All Movie Guide - Michael Hastings
Despite the great expense taken to recreate its London Limehouse-district setting, Broken Blossoms is one of D.W. Griffith's most intimate films, and some critics consider it his masterpiece. The director used his vast soundstage to tell the story of a young woman (Lillian Gish) whose love for a spiritual Chinese man (Richard Barthelmess) is thwarted by her abusive boxer father (Donald Crisp); the studio deemed the results too grim to be commercial, and Griffith was forced to buy Blossoms back and release it himself. The film is literally darker than anything the director had previously attempted: the controlled, non-location shoot allowed him to be more expressive with low light and shadow. In a pre-screening, the projectionist accidentally left on one of the theater's colored house lights, and Griffith liked the effect so much that he applied colored tints to subsequent prints. Aside from its technical achievements, Blossoms also features some of Gish's most evocative work. The actress' skills of gesture and pantomime are at their height, and her delicate, fragile performance deflects some of the attention away from Griffith's typically charismatic villain.

Product Details

Release Date:
04/26/2005
UPC:
0089218474193
Original Release:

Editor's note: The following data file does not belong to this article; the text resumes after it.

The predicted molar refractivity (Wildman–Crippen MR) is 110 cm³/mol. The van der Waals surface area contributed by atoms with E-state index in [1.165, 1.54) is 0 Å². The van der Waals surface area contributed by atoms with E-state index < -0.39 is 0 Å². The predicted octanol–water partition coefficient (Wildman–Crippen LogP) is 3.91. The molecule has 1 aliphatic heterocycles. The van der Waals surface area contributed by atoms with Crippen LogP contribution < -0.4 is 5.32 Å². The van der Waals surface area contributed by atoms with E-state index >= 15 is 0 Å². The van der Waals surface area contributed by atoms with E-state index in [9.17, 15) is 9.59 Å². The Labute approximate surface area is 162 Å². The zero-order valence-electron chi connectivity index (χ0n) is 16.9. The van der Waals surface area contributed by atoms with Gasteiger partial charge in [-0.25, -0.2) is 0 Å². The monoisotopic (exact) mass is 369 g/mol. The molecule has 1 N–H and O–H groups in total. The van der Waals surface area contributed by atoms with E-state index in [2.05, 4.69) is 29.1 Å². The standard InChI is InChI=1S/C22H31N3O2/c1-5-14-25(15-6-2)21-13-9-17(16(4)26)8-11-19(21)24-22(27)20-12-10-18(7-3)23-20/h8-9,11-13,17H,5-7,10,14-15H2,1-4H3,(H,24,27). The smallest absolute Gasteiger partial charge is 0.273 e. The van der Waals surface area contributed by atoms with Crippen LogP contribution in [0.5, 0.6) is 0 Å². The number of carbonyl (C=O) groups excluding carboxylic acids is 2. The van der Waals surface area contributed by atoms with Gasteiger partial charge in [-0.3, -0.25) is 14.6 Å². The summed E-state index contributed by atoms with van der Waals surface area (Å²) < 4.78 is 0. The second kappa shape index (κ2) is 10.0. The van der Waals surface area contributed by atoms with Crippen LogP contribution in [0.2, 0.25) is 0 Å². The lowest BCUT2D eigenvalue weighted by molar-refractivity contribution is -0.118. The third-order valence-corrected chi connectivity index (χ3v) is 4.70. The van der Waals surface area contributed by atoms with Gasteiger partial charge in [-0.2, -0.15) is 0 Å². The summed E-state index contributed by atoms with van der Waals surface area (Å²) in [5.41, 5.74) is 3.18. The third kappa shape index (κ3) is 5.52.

1919
Rating:
NR
Source:
Alpha Video
Sound:
[silent]
Time:
1:15:00
Sales rank:
44,437

Special Features

[None specified]

Cast & Crew

Performance Credits
Lillian Gish Lucy Burrows
Richard Barthelmess Cheng Haun, the Yellow Man
Donald Crisp Battling Burrows
Edward Peil Evil Eye
Arthur Howard Burrow's Manager
George Andre Beranger The Spying One
Ernest Butterworth Actor
Kid McCoy A Prizefighter
George Nichols London Policeman
Karla Schramm Actor
Wilbur Higby London Policeman

Technical Credits
D.W. Griffith Director,Score Composer,Producer,Screenwriter
Billy Bitzer Cinematographer
Karl Brown Cinematographer
Louis F. Gottschalk Score Composer
Hendrik Sartov Cinematographer,Special Effects
James Smith Editor

Scene Index

Side #1 --
1. Chapter 1 [11:51]
2. Chapter 2 [10:09]
3. Chapter 3 [11:25]
4. Chapter 4 [13:15]
5. Chapter 5 [11:31]
6. Chapter 6 [12:23]

Videos

Customer Reviews

Average Review:

Post to your social network

     

Most Helpful Customer Reviews

See all customer reviews

Broken Blossoms 5 out of 5 based on 0 ratings. 3 reviews.
Guest More than 1 year ago
This is a far more personal film than Birth of A Nation or Intolerance; Broken Blossoms only benefits from the more intimate scope. Lillian Gish is absolutely heartbreaking, and Richard Barthelmess conveys a restrained longing in a far more subtle manner than today's actors could ever dream of. Beware though: this version has a modern-sounding score and no packaging extras. Look closely at the Image edition before making your choice.
Guest More than 1 year ago
I Was so moved by This movie.I cryed . I love Lillian gish . This is lovely and pure . what love should be and not be.I was so happy she found what love was about.
Guest More than 1 year ago
One of the BEST movies I have ever seen. Lillian Gish plays the unloved child of a prize fighter who treats her like a slave and abuses her endlessly. She finally finds gentleness in a Chinese shop owner. Look for the closet scene( Lillian actually passed out after filming that paticular scene). The movie is a little slow in the beginning, but makes up for it in intensity later on.